top of page
  • Writer's pictureHelen Victoria

"She got off the train"...and so can you.

Updated: Dec 2, 2019

Have you ever got off a train, on a whim? Perhaps a few stops early, or just on a feeling? Think of every train journey you've ever taken. Remember them all? No. Of course not. But at one point, the moments of that train ride were your most important - they were your present ones.

Ever changed train for another in life? Taken a different route, or just left a journey altogether? I'm sure as you read that a junction moment in your life has popped into your mind. Stay with it, in this moment.

Throughout my academic education I carried home reports of my medium to average attainment levels in my studies to my ever encouraging parents, and tried to fit in as best as I could with life as it unfolded. But I never quite found ‘my thing’. The thing that would implicate I might be more of a somebody than I had already estimated myself as being. Sound familiar? I think I'm describing your average teenager! Endlessly searching for what might mark a person out as 'someone'. Do we ever lose that, as we age?

The thing about choice is it’s inherent components of rejection. To choose, is to disengage from another option. To effectively utilise the power of choice, we must loosen ourselves from an alternative. This can be tricky, particularly when there is more than one choice. Or indeed when the choice has to be made by mind against heart.

When I confidently dropped out of a perfectly good University course to pursue becoming a professional dancer with no training at all, I wasn’t met with overwhelming understanding for my vision. I was told by one in particular dancing school that I was disrespecting the institution of dance, and that I didn’t ‘appreciate’ the work that goes into the vocation. I was told by a few friends of mine that they were concerned about my path. This, above all else, was difficult to hear. I respected these friends. But I physically felt the weight of their rejection of my ideas.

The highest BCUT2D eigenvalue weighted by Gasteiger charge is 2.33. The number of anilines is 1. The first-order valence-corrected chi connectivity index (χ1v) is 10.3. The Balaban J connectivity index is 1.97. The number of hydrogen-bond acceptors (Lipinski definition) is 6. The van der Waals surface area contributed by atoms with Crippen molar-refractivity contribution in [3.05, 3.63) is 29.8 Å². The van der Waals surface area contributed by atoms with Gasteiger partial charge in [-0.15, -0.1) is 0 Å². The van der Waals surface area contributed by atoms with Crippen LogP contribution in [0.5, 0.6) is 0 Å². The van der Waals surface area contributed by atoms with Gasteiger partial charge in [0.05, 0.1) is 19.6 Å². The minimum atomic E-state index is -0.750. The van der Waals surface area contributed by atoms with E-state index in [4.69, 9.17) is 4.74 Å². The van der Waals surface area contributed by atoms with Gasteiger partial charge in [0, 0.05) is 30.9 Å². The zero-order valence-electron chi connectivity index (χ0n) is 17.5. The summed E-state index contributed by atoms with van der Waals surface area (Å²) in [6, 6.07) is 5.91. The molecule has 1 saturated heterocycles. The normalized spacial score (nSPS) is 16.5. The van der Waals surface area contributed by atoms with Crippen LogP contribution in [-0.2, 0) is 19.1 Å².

In retrospect; I was untrained, unemployed, and with no definite prospects. I was also living with my long term boyfriend who was less and less impressed with my dancing plans with every passing day. At this point, it would have been easier in some ways to have given up on my ambitions, and gone back to what I had been doing. But easier for who? 

I contemplated leaving my dream behind. Locking it all away as a memory. I could have effortlessly labelled it dutifully as ‘something I always wanted to do’; to be drawn upon only in future pub reflective conversations with friends on some Sunday that hadn’t happened yet. But I knew - just as I had done in the initial moments of that first ballet class -  that life had already made it’s choice for me.

10 years on, and much has changed. I went on to fight for my path. I went on to meet wonderful men and women of the industry who shared my vision, and who supported my ambitions. I also met many friends who could see the white light of potential within me, rather than the darker shades of doubt. Within the passionate pursuit of a life of creative and personal freedom, I came up against battles I couldn’t have imagined. Ultimately, I took responsibility for my ambitions.

If we had every eventuality laid out neatly in front of us would we choose any differently? Would we gather options in our arms and use them to lay brick paths ahead of us? If we could, would it make any difference?

It’s a gentle Sunday today. I have a busy week ahead of me teaching various workshops here in the middle  part of England. Students yet to meet, dances yet to be danced, and music yet to be lost within. I don’t quite know yet what the week will hold. But I do know it will be one of authenticity, in whatever way life, and I, choose for it to be. 

We cannot guarantee anything in life. Revel in your choices, and the process of choosing. It's OK to choose to alight that train you might be hurtling forwards upon, if it doesn't feel right any longer. Change and board another.

You are not alone in this journey. And no one ever said you were on a limited ticket.

Helen Victoria

writer | relationship expert | coach |

bottom of page